The objective is to take the measured data of [1], and invert it to determine the shape of the scattering body, namely the semiaxes of the flaw. For this exercise, we used data at 250 Hz, comprising the change in resistance and self-inductance (in mH) measured at the five probe positions -22.5 mm, -17.5 mm, -12.5 mm, -7.5 mm, -2.5 mm. These give us 10 data points with which to determine the two real unknowns (the semiaxes). The coil is the same as before, except that the effective lift-off is 0.3 mm, instead of 0.2 mm. The conductivity of the workpiece is 2.25×107 S/m.

As its contribution to the inversion process, VIC-3D® is used to create an a priori table of possible changes of resistance and inductance at the same five points, when the length semiaxis takes on values of 9, 10, 11, 12, and 13 mm, and the depth semiaxis takes on values of 6, 7, 8, 9, 10 mm. This gives us 25 values of resistance and inductance at each position of the probe. In order to generate these data, VIC-3D® is run twenty-five times, with the five scan positions for each run. VIC-3D® includes a semielliptical flaw in its library, so it was not necessary to compute volume-fractions for each of the twenty-five combinations of flaw shape. Each of these twenty-five runs used a grid of 2× 32× 16 cells (width, length, depth).

The inversion process employs a nonlinear least-squares algorithm to fit the solution vector to the data. During the inversion, the function values are determined from the table, with the entire process being completed in a few seconds.

The computed answer for D1 is 8.21 mm and 11.50 mm for the semiaxes, whereas the actual values (as measured from cast rubber replicas) are 8.61 mm and 11.05 mm. This agreement, with an error less than 5%, is considered quite good, given that there was an absolute uncertainty of 0.5 mm in locating the center of the flaw when taking the data.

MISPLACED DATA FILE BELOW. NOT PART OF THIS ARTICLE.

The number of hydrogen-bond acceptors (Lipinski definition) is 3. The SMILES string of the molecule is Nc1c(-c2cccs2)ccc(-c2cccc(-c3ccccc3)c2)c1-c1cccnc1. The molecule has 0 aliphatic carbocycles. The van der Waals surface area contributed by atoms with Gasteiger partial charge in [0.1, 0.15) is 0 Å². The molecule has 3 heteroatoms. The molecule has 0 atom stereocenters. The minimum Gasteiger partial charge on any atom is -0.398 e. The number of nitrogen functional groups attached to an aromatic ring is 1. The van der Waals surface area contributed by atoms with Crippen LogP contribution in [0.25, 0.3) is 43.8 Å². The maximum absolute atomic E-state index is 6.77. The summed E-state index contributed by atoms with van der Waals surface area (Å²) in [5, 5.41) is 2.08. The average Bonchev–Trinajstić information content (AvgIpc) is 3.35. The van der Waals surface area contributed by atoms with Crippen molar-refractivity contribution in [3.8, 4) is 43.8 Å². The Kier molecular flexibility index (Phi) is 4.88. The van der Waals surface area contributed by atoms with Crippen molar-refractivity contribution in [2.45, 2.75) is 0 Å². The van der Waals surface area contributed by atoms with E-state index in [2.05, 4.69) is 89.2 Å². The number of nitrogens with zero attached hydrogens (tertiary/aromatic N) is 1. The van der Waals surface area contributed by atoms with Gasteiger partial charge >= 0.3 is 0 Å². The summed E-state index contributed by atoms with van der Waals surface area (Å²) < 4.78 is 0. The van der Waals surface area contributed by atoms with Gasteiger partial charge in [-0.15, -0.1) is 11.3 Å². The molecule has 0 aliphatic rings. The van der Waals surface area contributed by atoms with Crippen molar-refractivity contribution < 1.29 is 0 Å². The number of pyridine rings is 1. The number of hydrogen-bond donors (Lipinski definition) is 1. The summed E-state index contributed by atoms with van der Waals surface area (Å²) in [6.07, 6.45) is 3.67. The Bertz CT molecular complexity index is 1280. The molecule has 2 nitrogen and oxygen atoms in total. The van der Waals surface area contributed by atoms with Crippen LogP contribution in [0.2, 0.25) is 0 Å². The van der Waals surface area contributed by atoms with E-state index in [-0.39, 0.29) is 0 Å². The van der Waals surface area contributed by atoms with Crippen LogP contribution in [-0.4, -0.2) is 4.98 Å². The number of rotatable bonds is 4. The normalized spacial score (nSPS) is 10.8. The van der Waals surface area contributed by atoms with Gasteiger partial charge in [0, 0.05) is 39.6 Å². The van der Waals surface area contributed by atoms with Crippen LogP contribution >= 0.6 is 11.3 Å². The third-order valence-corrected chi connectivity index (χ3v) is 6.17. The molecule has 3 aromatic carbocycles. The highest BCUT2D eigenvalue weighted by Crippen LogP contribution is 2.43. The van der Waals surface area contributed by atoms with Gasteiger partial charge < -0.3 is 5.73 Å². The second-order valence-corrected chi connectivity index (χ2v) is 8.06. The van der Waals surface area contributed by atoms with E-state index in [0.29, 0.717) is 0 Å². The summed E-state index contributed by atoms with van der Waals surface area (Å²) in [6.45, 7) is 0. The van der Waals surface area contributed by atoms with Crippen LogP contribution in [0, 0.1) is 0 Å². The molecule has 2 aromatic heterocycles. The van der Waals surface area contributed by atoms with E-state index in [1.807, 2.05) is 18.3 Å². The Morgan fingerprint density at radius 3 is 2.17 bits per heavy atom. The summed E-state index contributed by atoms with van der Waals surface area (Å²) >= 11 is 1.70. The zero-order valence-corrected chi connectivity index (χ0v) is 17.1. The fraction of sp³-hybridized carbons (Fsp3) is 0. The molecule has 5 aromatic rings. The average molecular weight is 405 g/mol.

Now, we go to the reconstruction of D2. By this we mean that we are going to determine the expansion coefficients b(1) to b(5) in the parametric representation of the depth variable, y, while assuming that expansion coefficients, a(1) to a(5), that define x remain fixed. Because these latter coefficients determine the length and center of the flaw (in the x-direction, of course), we are agreeing that we know these parameters of the flaw, and wish to reconstruct the profile in depth.

Of the given (measured) data, which were determined at one-millimeter increments from -60 mm to +60 mm, we chose eleven points, comprising the change in resistance and self-inductance (in mH) from -31 mm to +29 mm in six-millimeter increments. This results in a total of twenty-two equations for the five unknowns.

As in the case of D1, we use VIC-3D® to generate an interpolation table for the five unknowns, with each unknown taking on two values in the table. This means that we must run VIC-3D® 25=32 times in order to generate the table. The thirty-two combinations are generated by letting the b(i) take on the values shown in Table 2:

b(1) = 7 , 8
b(2) = -2 , -1
b(3) = 2 , 3
b(4) = -0.10 , -0.05
b(5) = -1.0 , 0.0
Table 2: Values assigned to the b(i) in order to generate the interpolation table.

We used the same nonlinear least-squares algorithm as in D1 to do the inversion, and got the results shown in Figure 4

Epicyclic flaw reconstruction
Figure 4:Reconstruction of epicyclic flaw D2 of [1].

The computed values of the b(i) are listed in Table 3:


[1] D. J. Harrison, L. D. Jones, and S. K. Burke, ``Benchmark Problems for Defect Size and Shape Determination in Eddy-Current Nondestructive Evaluation,'' J. Nondestructive Evaluation, Vol. 15, No. 1, March 1996, pp. 21-34.

[2] J. R. Bowler and N. Harfield, ``Thin-Skin Eddy-Current Interaction with Semielliptical and Epicyclic Cracks,'' IEEE Trans. Magnetics, Vol. 36, No. 1, January 2000, pp. 281-291.